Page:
Healthcare provided to children with diabetes in Tunisia focuses only on the medical treatment. The project "Art at the service of public health" promotes art therapy in the healthcare system of Tunisia. Nejib Raboudi, founder of the project, explains the project's aims and impact.
According to the World Health Organisation, 1.7 million Tunisians are currently diagnosed with diabetes and ten percent of them are children. Degenerative diabetes complications due to unbalanced diet, depression and low self-esteem cost approximately 19 million Tunisian dinar (6 million euro) to public health authorities every year.
Unfortunately, healthcare provided to children with diabetes in Tunisia focuses only on the medical treatment. During my professional experience at the Massachusetts Hospital, I was amazed at the ways art therapy can foster healing and mental well-being of diabetics, and I dreamt about implementing a similar project in Tunisia. When I heard of the Local Cultural Engagement Fund, I jumped at the chance and applied for funding for my project: Art at the Service of Health. My aim was to promote art therapy in the healthcare system in Tunisia.
Two local public institutions helped us implement the project, the Regional Delegations of School Health assisted us in identifying school children with diabetes, and the Higher Institute of Nursing offered us their premises. 136 children diagnosed with diabetes from two governorates, Tunis and Le Kef, have benefited from a multidisciplinary approach. We ran visual art and theatre workshops, encouraging children to explore their emotions and boost their self-esteem and social skills.
We carried out regular medical consultations to monitor children’s blood sugar levels. We hosted educational workshops for schoolteachers and medical practitioners to raise awareness about diabetes. We ran nutrition workshops for parents to support the adoption of healthy family eating as a way to reduce costs related to health complications. And we held psychological and counselling sessions to help improve mental health and well-being.
The children particularly liked the modelling and pottery workshops. These workshops helped them understand that a human being is like soil – we can move from one state to another without being damaged or losing our identity. They also had a positive impact on the children’s behaviour and cognitive functions: “I used to feel lonely and isolated. The workshops helped me build friendships and feel normal,” says Lamjed, 15.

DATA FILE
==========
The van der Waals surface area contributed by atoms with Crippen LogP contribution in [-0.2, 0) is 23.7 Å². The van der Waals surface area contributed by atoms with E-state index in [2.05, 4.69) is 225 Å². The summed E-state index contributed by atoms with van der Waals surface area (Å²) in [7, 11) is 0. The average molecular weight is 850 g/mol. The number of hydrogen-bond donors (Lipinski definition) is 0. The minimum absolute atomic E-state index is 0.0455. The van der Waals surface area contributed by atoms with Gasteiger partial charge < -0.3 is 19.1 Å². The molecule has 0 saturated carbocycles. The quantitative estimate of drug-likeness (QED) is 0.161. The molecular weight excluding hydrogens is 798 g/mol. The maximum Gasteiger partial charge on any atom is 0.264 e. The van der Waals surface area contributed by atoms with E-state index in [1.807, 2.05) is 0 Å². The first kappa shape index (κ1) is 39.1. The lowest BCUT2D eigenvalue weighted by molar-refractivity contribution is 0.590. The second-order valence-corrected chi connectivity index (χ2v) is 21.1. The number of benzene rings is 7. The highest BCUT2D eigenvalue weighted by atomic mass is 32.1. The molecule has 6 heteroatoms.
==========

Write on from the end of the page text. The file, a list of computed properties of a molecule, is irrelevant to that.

In order to highlight the amazing art works the children made and give them a sense of pride in their achievements, we organised an art exhibition and a theatre play at the end of the project. Families and guests were in tears at both closing events.
I used to feel lonely and isolated. The workshops helped me build friendships and feel normal.
The impact of the project has been rewarding. Blood tests proved that the sugar levels were stabilised among most of the children, and the final psychiatric assessments showed visible improvement of their mental health. The number of children with depressive symptoms dropped from 17 to 2. We believe that we helped them overcome their fears and gain confidence.
We have also helped entrepreneur Chaker, aged 20, who abandoned school and created his breeding project. We enrolled him in certified breeding training provided by the Kef National School of Agriculture. Thanks to this professional certification, Chaker managed to get a loan from the bank and launch his start-up. “The theatre workshops helped me enhance my communication skills; I feel more confident and at ease when I interact with my co-workers, suppliers and bank managers.”
The success of the project is a strategic tool in my advocacy plan with the government health authorities. Art therapy should be democratised in public health facilities. It can reduce expenditure related to diabetes complications such as blindness, neuropathy and kidney failure. I am currently working on raising funds from the private and public health sectors so I can expand the project.
My dream is to create a diabetes multidisciplinary treatment facility in every governorate in Tunisia. I want to help children suffering from this illness express their creativity and discover their talents so they can join the artistic community in Tunisia. I do not think I will ever forget overhearing one of the children – Afif, aged 17 – in a workshop say: “I used to see pity in the eyes of my friends at school. Now they are impressed with the artist I became.”
I used to see pity in the eyes of my friends at school. Now they are impressed with the artist I became.